As such, when you plug the Eee Note in to your PC, you’ll be greeted by a menu that allows you to install the sync software, drivers to use it as a digitiser for your desktop PC or notebook, as well as a Sync mode, a SD card reader mode and a charge mode. The sync software is very basic and easy to use and allows you to store content both on the internal flash memory and the microSD card. In digitiser mode you can use it just like a standard Wacom tablet. Asus supplies a leatherette flip case for the Eee Note with a hole cut out for the camera around the back, as well as a USB charger and a Micro-USB cable. The battery is good for up to 14 hours of use with the Wi-Fi off and up to 10 hours with Wi-Fi on.

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Besides the EPUB format, the Eee Note also has native support for PDF files as well as JPEG, BMP, PNG and GIF images. The music player only supports MP3 files and the audio notes are saved in an AMR format. All the notes are saved in a custom format that can contain up to 20 pages per note. Finally all standard Microsoft Office formats as well as text files can be converted with the help of the supplied sync software to either PDF or EPUB format.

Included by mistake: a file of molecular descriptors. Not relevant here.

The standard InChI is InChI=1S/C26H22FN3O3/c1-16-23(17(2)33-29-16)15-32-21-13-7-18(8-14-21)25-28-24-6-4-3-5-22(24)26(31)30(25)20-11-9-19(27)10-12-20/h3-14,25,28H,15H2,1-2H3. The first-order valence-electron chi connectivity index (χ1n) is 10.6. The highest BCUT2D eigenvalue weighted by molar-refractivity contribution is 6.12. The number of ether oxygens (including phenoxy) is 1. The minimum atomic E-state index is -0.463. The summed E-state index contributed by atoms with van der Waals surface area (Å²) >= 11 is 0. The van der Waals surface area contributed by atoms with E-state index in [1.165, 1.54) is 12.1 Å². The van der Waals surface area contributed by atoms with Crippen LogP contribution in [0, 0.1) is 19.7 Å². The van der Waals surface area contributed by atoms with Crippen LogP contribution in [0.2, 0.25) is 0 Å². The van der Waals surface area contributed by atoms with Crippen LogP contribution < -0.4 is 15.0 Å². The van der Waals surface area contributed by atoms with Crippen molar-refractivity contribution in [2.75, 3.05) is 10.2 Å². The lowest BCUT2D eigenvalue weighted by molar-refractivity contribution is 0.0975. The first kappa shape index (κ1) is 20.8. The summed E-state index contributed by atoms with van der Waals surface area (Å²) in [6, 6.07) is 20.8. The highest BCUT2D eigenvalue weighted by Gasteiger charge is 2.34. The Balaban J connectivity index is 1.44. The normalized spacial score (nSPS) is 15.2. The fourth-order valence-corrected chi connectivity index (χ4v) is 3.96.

The Asus Eee Note surprised us as being a much more versatile device than we expected. It’s not going to replace a smartphone, nor is it an iPad, but if you’re considering buying an ebook reader, we’d suggest that you take a closer look at the Asus Eee Note. It might not match an ebook reader in terms of battery life, but turning pages is much faster and it also offers a lot of additional functionality that you’d never get from an ebook reader.

Asus told us that the Eee Note should retail for £169.99 in the UK, but we’re worried that it might be a little on the expensive side. Part of the cost is because of the curved aluminium back which wraps around the front, but it’s also a feature that makes the Eee Note feel very solid and well built. Our review unit wasn’t a retail model and had a pre-release version of the English OS on it, so there are still some improvements that could be made before it launches outside of Taiwan.

Overall the Eee Note should prove to be a useful tool for students of all ages, although it’s important to take into consideration that it won’t replace having a computer at home. Asus seems to have found itself a niche category once more, and as long as you understand the limitations of the Eee Note it should prove to be a very useful device for those that are looking for something more than just an ebook reader. In fact, it’s something of a PDA on steroids for lack of a better analogy.

Writing by Lars-Göran Nilsson.